Sex. We all do it. It’s everywhere we look: in advertising, television, magazines and movies. More and more, we’re seeing sex featured in horror movies but more often than not, the act of sex plays a pivotal part in the horror theme.
The representation of sex in horror movies isn’t always the same. Sex has be used in many different ways to provoke a different reaction from the viewer. Let’s take a look at the various ways that film has used sex.
Some horror films like to use sex to lure in characters for subsequent torture. This is quite common in the genre such as Eli Roth’s Hostel where the male characters are keen to stay at a hostel in Bratislava where they hear that the women there are not only stunningly attractive but up for it as well. When they arrive, the girls are keen to have their fun with the boys but with an ulterior motive in mind. Another example is The House of 100 Eyes, where the film director and his wife lure in three teens to star in their adult movie only to have something more deadly in mind.
Sci-fi horror Species used the idea of a female alien wanting to procreate the basis for their horror plot, with star Natasha Henstridge killing those who do not match her specific needs.
Sometimes sexual entrapment is used as a tool to exact punishment on others after a traumatic experience, such as in Julia where the titular character actively flirts and engages in sexual activity with men to ultimately kill them after being brutally raped herself. This type of use of sex in horror leads us onto our next variation…
Unconsented Forced Sex/ Rape as the Horror Element
There have been quite a few horror movies through the decades that have used sex in the form of rape as the main horror element of the film. The most memorable that comes to mind is I Spit On Your Grave where a young woman is brutally gang raped and left for dead, only to exact a bloody revenge unto those who harmed her. This particular use of sex as the horror element has also been used in thrillers such as Gasper Noe’s Irreversible, F. Gary Gray’s Law Abiding Citizen and Sam Peckinpah’s Straw Dogs. In each case, the horrific sex attack often leads onto other horrors as an act of vengeance. Irreversible, Law Abiding Citizen and Straw Dogs all follow that pattern, as does I Spit On Your Grave. The act of rape causes such upset and anger that the subsequent revenge is more than justified in the eyes of the viewer. The more recent movies go to the extreme with the revenge plot, ensuring the deaths are as painful and grisly as possible. Who could forget the fire extinguisher scene from Irreversible?
Sexual Frustration and Identity
Some of the most memorable villains in horror have been fuelled by sexual frustration. Buffalo Bill of The Silence of the Lambs was frustrated both sexually and with his own identity, skinning women to make himself a female costume of his own to wear.
Norman Bates in Psycho is another notable character who’s sexual frustration manifested itself into violence.
Sometimes these types of villains are seen as tragic as they are experiencing something traumatic and therefore can be seen as a little imbalanced mentally. Though they inflict pain on others, they’re often seen as lost villains rather than a sane villain with vicious intent.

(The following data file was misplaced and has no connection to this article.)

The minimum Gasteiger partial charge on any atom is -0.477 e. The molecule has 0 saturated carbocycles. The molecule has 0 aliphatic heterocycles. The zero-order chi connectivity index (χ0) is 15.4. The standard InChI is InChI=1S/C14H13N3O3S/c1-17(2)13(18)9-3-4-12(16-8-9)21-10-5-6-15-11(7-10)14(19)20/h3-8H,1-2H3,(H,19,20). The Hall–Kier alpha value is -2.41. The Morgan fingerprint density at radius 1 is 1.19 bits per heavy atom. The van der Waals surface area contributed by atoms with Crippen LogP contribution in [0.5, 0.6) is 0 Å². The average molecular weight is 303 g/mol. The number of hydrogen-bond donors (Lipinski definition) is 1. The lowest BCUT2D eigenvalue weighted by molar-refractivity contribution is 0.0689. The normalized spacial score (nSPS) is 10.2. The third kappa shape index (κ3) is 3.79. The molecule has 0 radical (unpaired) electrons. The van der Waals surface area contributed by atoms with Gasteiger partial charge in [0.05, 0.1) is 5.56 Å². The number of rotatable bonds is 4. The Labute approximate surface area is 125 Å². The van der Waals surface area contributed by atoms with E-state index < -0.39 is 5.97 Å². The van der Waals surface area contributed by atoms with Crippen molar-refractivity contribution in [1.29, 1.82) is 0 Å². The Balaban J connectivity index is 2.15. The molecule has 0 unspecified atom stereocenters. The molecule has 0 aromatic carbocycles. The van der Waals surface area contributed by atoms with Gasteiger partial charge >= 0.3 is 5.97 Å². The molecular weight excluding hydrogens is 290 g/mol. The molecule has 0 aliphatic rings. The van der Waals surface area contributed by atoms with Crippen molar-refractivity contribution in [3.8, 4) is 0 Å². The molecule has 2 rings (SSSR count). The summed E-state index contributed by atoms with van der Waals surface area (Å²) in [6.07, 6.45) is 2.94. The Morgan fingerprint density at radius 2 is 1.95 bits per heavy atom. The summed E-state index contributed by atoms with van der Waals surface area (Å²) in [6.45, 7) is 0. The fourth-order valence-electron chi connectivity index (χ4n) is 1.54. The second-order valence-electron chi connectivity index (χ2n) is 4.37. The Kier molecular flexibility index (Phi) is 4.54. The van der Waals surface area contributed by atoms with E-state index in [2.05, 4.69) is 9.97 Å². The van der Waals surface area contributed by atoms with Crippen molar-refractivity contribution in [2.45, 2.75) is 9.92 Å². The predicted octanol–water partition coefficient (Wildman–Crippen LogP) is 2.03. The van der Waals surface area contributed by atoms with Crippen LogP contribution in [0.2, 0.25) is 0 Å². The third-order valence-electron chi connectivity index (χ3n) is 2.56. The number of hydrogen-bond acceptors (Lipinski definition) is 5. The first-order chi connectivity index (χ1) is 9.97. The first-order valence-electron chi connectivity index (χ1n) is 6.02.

Self Destruction Through Sex
Sex has been used to illustrate self-destruction – a lack of respect for oneself. Canadian flick Thanatomorphose demonstrates this with a character who sleeps around and lets people treat her as an object, which results in the literal body decay of the character.
This particular type of use of sex has been mainly used in dramas such as Steve McQueen’s Shame.
Sex For The Fun of It
Sometimes two people just wanna get it on! Whether it be a steamy session on the backseat of a car or a sneaky quickie in their friend’s parents’ bed at a house party, a bit of nookie seems quite harmless but as a horror rule, the characters that do the deed are more than likely to be killed. Even Randy explained these rules in Wes Craven’s Scream yet characters in horror movies still fall into this same trap.
The use of an intimate couple as victims is usually a fun idea to set up a grisly scene. We’ve seen it in many movies such as A Nightmare on Elm Street, Halloween, Bay of Blood and countless B-movies including many exploitation films.
Friday The 13th slasher series is known for its villain killing those who are having or are about to have sex to the point where it’s not a true Friday the 13th movie without one of these scenes.
In IT FOLLOWS, the use of sex leads onto something quite disturbing…
After a date and seemingly innocent sexual encounter, 19-year-old Jay is left with an inescapable sense that someone, or something is following her. Jay and her friends team up to try and find ways escape the traumatising horrors that are always right behind them.
The breakout film from the 2014 Cannes Film Festival, It Follows is a suspenseful, beautifully shot, horror film that takes old, tired horror clichés and puts a smart, culturally relevant spin on them whilst maintaining a timeless class that the horror genre hasn’t seen for a long time. Teen sex, suburbia, murder, and nightmarish demons all take on a new layer of substance and style. Writer/Director David Robert Mitchell reminds us why these horror fundamentals are used so often and shows his peers how it’s done.